OECD/IMHE General conference: EUA highlights key success factors for universities during economic downturn
September 16, 2010
This week’s OECD Institutional Management in Higher Education (IMHE) General Conference in Paris, ‘Higher Education in a World Changed Utterly: Doing more with less’ focussed on how universities could respond to the increasing demands made on them in the face of falling financial resources in the context of the global economic downturn.
While it is clear that higher education will have to adapt to this new environment, it was noted that there was a need to increase public awareness of the added value of universities, stressing that investment into higher education will reap dividends.
A repeated plea was made during the conference to use the crisis as an opportunity to think about the fundamental changes to higher education that are needed in the long term. Andrée Sursock, who represented EUA at the event, stressed that times were calling for “audacious policies and institutional strategies” that focus on how to serve society at large, with the generation of additional income as a means to strengthen the universities’ ability to fulfil their core missions.
It was also suggested during the meeting that universities will need to learn how to “do more – with more” to adapt to growing student numbers. This will require institutional diversity and better information as well as renewed attention to teaching and research.
Andrée Sursock, underlined some of the key findings of EUA’s EUDIS project and told the audience that diversification of resources can only be properly undertaken if universities have a sufficient degree of autonomy to allow them, for instance, to enter in partnerships with the private sector, to create legal entities, to own/manage their buildings, to borrow money, to hire adequate staff, etc. While there has been great progress achieved on this score in the past ten years and across the European continent, typically these autonomy reforms have been incomplete and need to be consolidated and deepened.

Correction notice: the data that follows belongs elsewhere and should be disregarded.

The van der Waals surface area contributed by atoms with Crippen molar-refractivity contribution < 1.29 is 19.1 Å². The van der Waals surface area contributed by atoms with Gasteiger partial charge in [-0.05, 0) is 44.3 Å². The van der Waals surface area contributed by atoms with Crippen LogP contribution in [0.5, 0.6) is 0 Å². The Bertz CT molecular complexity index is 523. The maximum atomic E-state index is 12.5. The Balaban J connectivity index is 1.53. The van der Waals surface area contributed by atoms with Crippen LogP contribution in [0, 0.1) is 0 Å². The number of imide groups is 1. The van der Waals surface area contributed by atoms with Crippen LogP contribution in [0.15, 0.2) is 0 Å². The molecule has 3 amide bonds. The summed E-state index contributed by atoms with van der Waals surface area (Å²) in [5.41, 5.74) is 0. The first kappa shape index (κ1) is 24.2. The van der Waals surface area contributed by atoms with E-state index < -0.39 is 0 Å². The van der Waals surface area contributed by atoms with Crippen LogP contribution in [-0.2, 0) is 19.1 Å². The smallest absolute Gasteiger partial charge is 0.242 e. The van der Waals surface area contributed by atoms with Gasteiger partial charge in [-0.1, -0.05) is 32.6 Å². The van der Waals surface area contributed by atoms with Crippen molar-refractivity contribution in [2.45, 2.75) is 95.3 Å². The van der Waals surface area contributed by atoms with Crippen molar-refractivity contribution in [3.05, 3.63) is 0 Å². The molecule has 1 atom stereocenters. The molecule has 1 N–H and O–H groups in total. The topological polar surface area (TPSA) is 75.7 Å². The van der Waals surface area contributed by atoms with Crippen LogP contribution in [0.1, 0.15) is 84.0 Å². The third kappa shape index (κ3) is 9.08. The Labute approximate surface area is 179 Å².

If autonomy is an essential condition, however, it is not sufficient. Universities need to – and are – developing new administrative functions necessary to take on income diversification challenges. Professionalisation of management and diversification of administrative staff profiles are an important part of this process. These changes require a new type of leadership and we are seeing an increasing number of new, more dynamic institutional leaders who are able to steer their institutions and set strategic priorities and goals.
The EUDIS project, the findings of which were presented at an Experts Conference in Bologna on 13-14 September, includes a regular monitoring of the impact of the economic crisis on higher education in Europe, a key topic that will be discussed during EUA’s Council in October.